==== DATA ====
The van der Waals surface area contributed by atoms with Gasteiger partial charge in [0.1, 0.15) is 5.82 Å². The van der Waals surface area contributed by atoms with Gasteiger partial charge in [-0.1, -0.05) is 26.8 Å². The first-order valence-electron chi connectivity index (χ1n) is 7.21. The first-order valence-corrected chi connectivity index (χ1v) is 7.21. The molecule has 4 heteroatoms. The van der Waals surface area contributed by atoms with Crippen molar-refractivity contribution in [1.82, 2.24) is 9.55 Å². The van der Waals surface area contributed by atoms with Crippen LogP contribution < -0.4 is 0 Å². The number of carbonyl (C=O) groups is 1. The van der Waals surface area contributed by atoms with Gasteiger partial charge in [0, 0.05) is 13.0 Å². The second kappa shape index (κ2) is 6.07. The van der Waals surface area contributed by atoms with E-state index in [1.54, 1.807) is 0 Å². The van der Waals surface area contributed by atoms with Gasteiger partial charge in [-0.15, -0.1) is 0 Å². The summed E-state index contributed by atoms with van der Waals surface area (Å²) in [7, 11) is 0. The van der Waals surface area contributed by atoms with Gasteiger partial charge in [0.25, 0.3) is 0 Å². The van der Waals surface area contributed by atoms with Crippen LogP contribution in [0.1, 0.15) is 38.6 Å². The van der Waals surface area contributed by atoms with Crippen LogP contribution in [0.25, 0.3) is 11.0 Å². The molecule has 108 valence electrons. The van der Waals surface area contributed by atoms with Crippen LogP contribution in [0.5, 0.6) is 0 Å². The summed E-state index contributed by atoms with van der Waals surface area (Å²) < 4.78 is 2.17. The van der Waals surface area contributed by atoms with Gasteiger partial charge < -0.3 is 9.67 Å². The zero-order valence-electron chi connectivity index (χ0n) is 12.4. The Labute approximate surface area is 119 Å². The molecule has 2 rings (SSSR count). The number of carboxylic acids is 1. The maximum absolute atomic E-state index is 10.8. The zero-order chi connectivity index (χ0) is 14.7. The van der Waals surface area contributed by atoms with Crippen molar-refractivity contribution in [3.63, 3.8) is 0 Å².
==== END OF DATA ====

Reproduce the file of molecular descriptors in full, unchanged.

The van der Waals surface area contributed by atoms with Gasteiger partial charge in [0.1, 0.15) is 5.82 Å². The van der Waals surface area contributed by atoms with Gasteiger partial charge in [-0.1, -0.05) is 26.8 Å². The first-order valence-electron chi connectivity index (χ1n) is 7.21. The first-order valence-corrected chi connectivity index (χ1v) is 7.21. The molecule has 4 heteroatoms. The van der Waals surface area contributed by atoms with Crippen molar-refractivity contribution in [1.82, 2.24) is 9.55 Å². The van der Waals surface area contributed by atoms with Crippen LogP contribution < -0.4 is 0 Å². The number of carbonyl (C=O) groups is 1. The van der Waals surface area contributed by atoms with Gasteiger partial charge in [0, 0.05) is 13.0 Å². The second kappa shape index (κ2) is 6.07. The van der Waals surface area contributed by atoms with E-state index in [1.54, 1.807) is 0 Å². The van der Waals surface area contributed by atoms with Gasteiger partial charge in [-0.15, -0.1) is 0 Å². The summed E-state index contributed by atoms with van der Waals surface area (Å²) in [7, 11) is 0. The van der Waals surface area contributed by atoms with Gasteiger partial charge in [0.25, 0.3) is 0 Å². The van der Waals surface area contributed by atoms with Crippen LogP contribution in [0.1, 0.15) is 38.6 Å². The van der Waals surface area contributed by atoms with Crippen LogP contribution in [0.25, 0.3) is 11.0 Å². The molecule has 108 valence electrons. The van der Waals surface area contributed by atoms with Crippen LogP contribution in [0.5, 0.6) is 0 Å². The summed E-state index contributed by atoms with van der Waals surface area (Å²) < 4.78 is 2.17. The van der Waals surface area contributed by atoms with Gasteiger partial charge < -0.3 is 9.67 Å². The zero-order valence-electron chi connectivity index (χ0n) is 12.4. The Labute approximate surface area is 119 Å². The molecule has 2 rings (SSSR count). The number of carboxylic acids is 1. The maximum absolute atomic E-state index is 10.8. The zero-order chi connectivity index (χ0) is 14.7. The van der Waals surface area contributed by atoms with Crippen molar-refractivity contribution in [3.63, 3.8) is 0 Å².